Then something really weird happened to me; not spooky weird, but kinda “Oh, Gosh” weird.  It was as if I suddenly understood, with my mind and my heart, just how important prayer is.  I knew; I actually knew I could pray for a really long time; I don’t know, like an hour, and still be that chicken crossing the road.  Just to get to the other side.  At the same time – this is the weird part – I also knew; actually knew that whether I pray out loud, silently, slowly, or as quickly as I have breath for . . .  that that’s not ITIT is whether I approach  prayer as something that has value in and of itself;  whether it is on my Must Do List.  If it’s on my List, then it is something I DO rather than something I get through.  It’s something that determines the kind of day I’ll have had.

Would you think I was crazy if I told you that prayer is now the thing I like doing best?  You see, it’s not in the way of my Life anymore.  And it’s no longer something I skate through with the least amount of effort and time.  It’s something I DO.  Some days it’s a bit of a chore to get started.  Then I remind myself that prayer is not a Side Hussle, it is the alpha and omega of my day.  The rest of the stuff?  It comes along, it gets done.  Somehow, there is time and energy for that, as well.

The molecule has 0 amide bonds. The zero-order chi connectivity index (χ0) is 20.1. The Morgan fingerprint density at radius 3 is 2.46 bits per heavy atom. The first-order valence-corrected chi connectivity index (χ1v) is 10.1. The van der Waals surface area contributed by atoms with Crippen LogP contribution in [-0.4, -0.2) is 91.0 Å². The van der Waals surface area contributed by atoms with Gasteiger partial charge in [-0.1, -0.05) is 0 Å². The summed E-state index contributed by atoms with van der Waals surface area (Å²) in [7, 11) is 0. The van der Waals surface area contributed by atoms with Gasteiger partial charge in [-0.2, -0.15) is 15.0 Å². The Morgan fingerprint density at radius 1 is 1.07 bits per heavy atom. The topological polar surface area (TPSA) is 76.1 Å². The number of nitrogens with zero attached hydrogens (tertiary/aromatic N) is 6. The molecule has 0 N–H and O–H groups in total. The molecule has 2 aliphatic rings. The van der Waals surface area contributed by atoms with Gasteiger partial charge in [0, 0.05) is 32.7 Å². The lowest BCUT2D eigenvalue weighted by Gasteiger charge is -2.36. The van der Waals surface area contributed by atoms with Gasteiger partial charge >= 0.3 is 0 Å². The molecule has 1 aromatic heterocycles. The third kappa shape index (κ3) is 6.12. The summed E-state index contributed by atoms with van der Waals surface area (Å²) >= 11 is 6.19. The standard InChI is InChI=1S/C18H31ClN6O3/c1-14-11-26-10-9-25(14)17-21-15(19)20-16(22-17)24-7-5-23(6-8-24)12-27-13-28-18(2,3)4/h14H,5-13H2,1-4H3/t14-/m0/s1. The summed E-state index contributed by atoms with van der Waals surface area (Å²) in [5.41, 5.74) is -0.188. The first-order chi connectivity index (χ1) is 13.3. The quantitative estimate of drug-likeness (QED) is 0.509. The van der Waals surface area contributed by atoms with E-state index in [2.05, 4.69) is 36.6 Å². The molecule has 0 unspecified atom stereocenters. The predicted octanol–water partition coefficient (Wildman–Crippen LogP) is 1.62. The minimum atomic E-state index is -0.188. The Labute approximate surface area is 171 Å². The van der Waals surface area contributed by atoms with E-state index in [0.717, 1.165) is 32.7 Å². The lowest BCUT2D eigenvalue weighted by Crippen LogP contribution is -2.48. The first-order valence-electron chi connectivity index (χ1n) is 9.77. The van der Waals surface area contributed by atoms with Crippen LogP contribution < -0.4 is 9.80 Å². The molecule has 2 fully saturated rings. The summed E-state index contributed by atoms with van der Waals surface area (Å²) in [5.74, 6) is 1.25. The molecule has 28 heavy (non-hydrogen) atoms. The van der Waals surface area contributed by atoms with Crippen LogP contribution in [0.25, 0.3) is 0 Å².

It’s like those drawings that are really two pictures in one.  Look at it one way, it’s a vase. Look at it another way, it’s a couple of faces . . .   

Now that you’ve seen both pictures, you can’t ever go back to seeing just one of them.  Something’s clicked in your mind, in your perception of reality, and it can’t ever be undone.

Don’t be a chicken . . .  Stare at the idea of praying for awhile, listen for that click in your brain … the one where, for the very first time, you put the Kingdom of God in your day – first and last.  And all that very important stuff will fill in the cracks and spaces around it, and it will all fit.  For the very first time in your life.

3 Aug 2022

Ms. Catherine Lambert, OP

The Better Part

Sunday, 17 July 2022

By Ms. Catherine Lambert, OP